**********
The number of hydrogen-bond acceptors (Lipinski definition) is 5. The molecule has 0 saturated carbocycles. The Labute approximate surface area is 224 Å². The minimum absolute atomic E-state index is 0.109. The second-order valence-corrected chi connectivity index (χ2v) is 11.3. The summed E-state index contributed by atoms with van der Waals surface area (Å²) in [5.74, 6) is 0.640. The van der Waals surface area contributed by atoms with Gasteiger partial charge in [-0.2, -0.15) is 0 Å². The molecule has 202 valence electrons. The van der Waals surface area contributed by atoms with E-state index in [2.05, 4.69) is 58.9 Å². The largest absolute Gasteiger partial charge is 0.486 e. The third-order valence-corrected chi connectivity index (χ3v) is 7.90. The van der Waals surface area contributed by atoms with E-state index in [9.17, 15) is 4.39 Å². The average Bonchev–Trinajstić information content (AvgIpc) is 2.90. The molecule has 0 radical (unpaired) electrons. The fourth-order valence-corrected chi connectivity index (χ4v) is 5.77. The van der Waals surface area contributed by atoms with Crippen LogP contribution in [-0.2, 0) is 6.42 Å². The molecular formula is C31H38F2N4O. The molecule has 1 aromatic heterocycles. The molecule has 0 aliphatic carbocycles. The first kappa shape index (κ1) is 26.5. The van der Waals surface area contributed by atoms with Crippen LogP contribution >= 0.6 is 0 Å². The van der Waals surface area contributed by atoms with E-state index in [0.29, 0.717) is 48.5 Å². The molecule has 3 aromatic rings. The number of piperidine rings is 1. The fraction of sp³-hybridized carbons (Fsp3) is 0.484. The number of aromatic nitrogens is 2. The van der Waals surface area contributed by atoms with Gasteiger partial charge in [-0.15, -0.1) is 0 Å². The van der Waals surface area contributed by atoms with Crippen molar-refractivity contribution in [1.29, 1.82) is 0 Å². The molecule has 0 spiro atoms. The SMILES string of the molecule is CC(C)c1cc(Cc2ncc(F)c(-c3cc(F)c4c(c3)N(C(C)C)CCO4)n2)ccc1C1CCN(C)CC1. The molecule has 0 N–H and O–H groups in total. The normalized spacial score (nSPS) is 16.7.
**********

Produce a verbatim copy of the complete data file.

The number of hydrogen-bond acceptors (Lipinski definition) is 5. The molecule has 0 saturated carbocycles. The Labute approximate surface area is 224 Å². The minimum absolute atomic E-state index is 0.109. The second-order valence-corrected chi connectivity index (χ2v) is 11.3. The summed E-state index contributed by atoms with van der Waals surface area (Å²) in [5.74, 6) is 0.640. The van der Waals surface area contributed by atoms with Gasteiger partial charge in [-0.2, -0.15) is 0 Å². The molecule has 202 valence electrons. The van der Waals surface area contributed by atoms with E-state index in [2.05, 4.69) is 58.9 Å². The largest absolute Gasteiger partial charge is 0.486 e. The third-order valence-corrected chi connectivity index (χ3v) is 7.90. The van der Waals surface area contributed by atoms with E-state index in [9.17, 15) is 4.39 Å². The average Bonchev–Trinajstić information content (AvgIpc) is 2.90. The molecule has 0 radical (unpaired) electrons. The fourth-order valence-corrected chi connectivity index (χ4v) is 5.77. The van der Waals surface area contributed by atoms with Crippen LogP contribution in [-0.2, 0) is 6.42 Å². The molecular formula is C31H38F2N4O. The molecule has 1 aromatic heterocycles. The molecule has 0 aliphatic carbocycles. The first kappa shape index (κ1) is 26.5. The van der Waals surface area contributed by atoms with Crippen LogP contribution >= 0.6 is 0 Å². The van der Waals surface area contributed by atoms with E-state index in [0.29, 0.717) is 48.5 Å². The molecule has 3 aromatic rings. The number of piperidine rings is 1. The fraction of sp³-hybridized carbons (Fsp3) is 0.484. The number of aromatic nitrogens is 2. The van der Waals surface area contributed by atoms with Gasteiger partial charge in [-0.15, -0.1) is 0 Å². The van der Waals surface area contributed by atoms with Crippen molar-refractivity contribution in [1.29, 1.82) is 0 Å². The molecule has 0 spiro atoms. The SMILES string of the molecule is CC(C)c1cc(Cc2ncc(F)c(-c3cc(F)c4c(c3)N(C(C)C)CCO4)n2)ccc1C1CCN(C)CC1. The molecule has 0 N–H and O–H groups in total. The normalized spacial score (nSPS) is 16.7.